Their products are based on the essential oils from plants and trees that the flora themselves use as natural defenses against insects and pathogens. According to their site, “EcoSMART’s proprietary botanical oil blends attack attributes that are specific only to pests, they have no effect on people, pets or the environment.”
And, according to their site, all the active ingredients in EcoSMART are FDA approved. In fact, they’re often found in cake, soft drinks and lipstick. Yum.
In addition to touting their eco-friendly pesiticides, EcoSMART is also raising awareness about harmful chemical pesticides in schools and playgrounds. They promote federal school pesticide/pest management legislation to protect children from hazardous pesticides used in and around schools while selling their product. How convenient.
Everything about this brand, that has been in existence for “many years,” sounds great. So why have I not heard of it until now? I praise this company for drawing attention to the problem of toxic pesticides in schools and playgrounds. My big question now is, does it work? I just purchased a 14 oz. can of “Flying Insect Killer” from their website. So stay tuned…
Common logic says that despite the surge in interest in renewable and clean energy, coal remains a dominant part of our fuel mix, and will likely remain so for many years. Our infrastructure for a renewable energy grid is in full speed development, but remains years away from shifting the tremendous burden of powering our nation’s energy needs. Coal creates jobs. It’s one of the main reasons why it’s a hard industry to kill. The lobby for coal is very powerful, and even Democrats from coal states are timid in voting against a coal-dependent future.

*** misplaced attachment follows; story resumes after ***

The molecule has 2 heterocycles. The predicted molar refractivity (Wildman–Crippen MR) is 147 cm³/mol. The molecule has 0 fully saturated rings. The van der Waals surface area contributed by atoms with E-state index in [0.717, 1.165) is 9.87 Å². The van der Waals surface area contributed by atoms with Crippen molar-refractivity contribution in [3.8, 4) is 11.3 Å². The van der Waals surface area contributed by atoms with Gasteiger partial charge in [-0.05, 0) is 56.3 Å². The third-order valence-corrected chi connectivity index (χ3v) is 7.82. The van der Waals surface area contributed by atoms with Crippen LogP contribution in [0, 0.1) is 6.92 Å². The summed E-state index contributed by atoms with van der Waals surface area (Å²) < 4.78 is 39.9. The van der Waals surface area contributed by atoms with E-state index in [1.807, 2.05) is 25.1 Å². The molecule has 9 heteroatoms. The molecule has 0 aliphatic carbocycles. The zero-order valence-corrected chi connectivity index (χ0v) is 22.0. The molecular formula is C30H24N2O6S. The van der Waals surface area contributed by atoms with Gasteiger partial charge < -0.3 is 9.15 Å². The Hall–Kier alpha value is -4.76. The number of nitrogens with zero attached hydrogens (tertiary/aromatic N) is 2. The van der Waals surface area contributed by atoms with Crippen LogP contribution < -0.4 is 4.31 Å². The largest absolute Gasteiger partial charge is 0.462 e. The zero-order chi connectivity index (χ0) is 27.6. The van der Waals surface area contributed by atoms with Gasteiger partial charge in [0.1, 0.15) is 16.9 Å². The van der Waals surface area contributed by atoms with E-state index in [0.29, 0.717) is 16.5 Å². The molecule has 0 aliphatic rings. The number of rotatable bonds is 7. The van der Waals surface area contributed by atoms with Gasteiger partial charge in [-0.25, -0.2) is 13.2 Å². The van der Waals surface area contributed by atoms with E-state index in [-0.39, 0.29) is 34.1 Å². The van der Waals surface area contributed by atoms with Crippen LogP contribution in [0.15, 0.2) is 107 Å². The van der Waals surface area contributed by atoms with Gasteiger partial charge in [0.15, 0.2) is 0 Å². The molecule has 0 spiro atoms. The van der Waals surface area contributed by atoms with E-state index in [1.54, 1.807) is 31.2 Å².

And besides, wind, solar, biomass, geothermal and other renewables cost much more, right? Not so fast my friend.Click to continue reading »
It could take ten years or more to become apparent, but I’ll call it now: the electric car will replace the internal combustion engine.
A caveat: I am not an automotive industry expert. Which is why I’m right. I’m not mired in the details, the past failures, the what ifs or the buts. All I see are the big, obvious things. When it comes to sea change in human behavior, though, obvious matters.
So, since no prediction is worth its salt without an accompanying list, the following are five overlapping reasons why our children will all be driving electric cars.Click to continue reading »
Even Van Jones recognizes there’s no unified definition of a green job.
And as a senior advisor to the White House Council on Environmental Quality and founder and former executive director at Green for All, a national organization working to build an inclusive economy, Jones is about as definitive a source as you can find.
That’s why those tracking new developments in green jobs should check out Daniel Stone’s interview with Jones in this week’s Newsweek. Despite the lack of a consensus definition of what constitutes a green job, $60 billion of the recovery package going to fund them.Click to continue reading »